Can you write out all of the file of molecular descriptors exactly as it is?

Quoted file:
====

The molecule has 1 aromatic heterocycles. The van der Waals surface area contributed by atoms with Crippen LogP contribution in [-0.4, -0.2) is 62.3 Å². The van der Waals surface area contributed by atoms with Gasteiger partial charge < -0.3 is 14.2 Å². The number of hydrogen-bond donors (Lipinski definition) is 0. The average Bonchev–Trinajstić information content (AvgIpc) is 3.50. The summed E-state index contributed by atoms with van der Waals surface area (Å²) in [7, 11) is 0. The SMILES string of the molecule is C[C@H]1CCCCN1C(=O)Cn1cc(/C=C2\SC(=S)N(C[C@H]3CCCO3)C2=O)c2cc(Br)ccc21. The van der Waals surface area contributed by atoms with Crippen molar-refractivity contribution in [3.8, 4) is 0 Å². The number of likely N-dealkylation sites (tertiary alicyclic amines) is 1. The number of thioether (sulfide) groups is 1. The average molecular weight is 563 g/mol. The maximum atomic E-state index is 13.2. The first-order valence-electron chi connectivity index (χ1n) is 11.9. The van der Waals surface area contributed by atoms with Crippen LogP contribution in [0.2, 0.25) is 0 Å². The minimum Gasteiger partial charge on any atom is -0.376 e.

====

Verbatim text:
The molecule has 1 aromatic heterocycles. The van der Waals surface area contributed by atoms with Crippen LogP contribution in [-0.4, -0.2) is 62.3 Å². The van der Waals surface area contributed by atoms with Gasteiger partial charge < -0.3 is 14.2 Å². The number of hydrogen-bond donors (Lipinski definition) is 0. The average Bonchev–Trinajstić information content (AvgIpc) is 3.50. The summed E-state index contributed by atoms with van der Waals surface area (Å²) in [7, 11) is 0. The SMILES string of the molecule is C[C@H]1CCCCN1C(=O)Cn1cc(/C=C2\SC(=S)N(C[C@H]3CCCO3)C2=O)c2cc(Br)ccc21. The van der Waals surface area contributed by atoms with Crippen molar-refractivity contribution in [3.8, 4) is 0 Å². The number of likely N-dealkylation sites (tertiary alicyclic amines) is 1. The number of thioether (sulfide) groups is 1. The average molecular weight is 563 g/mol. The maximum atomic E-state index is 13.2. The first-order valence-electron chi connectivity index (χ1n) is 11.9. The van der Waals surface area contributed by atoms with Crippen LogP contribution in [0.2, 0.25) is 0 Å². The minimum Gasteiger partial charge on any atom is -0.376 e.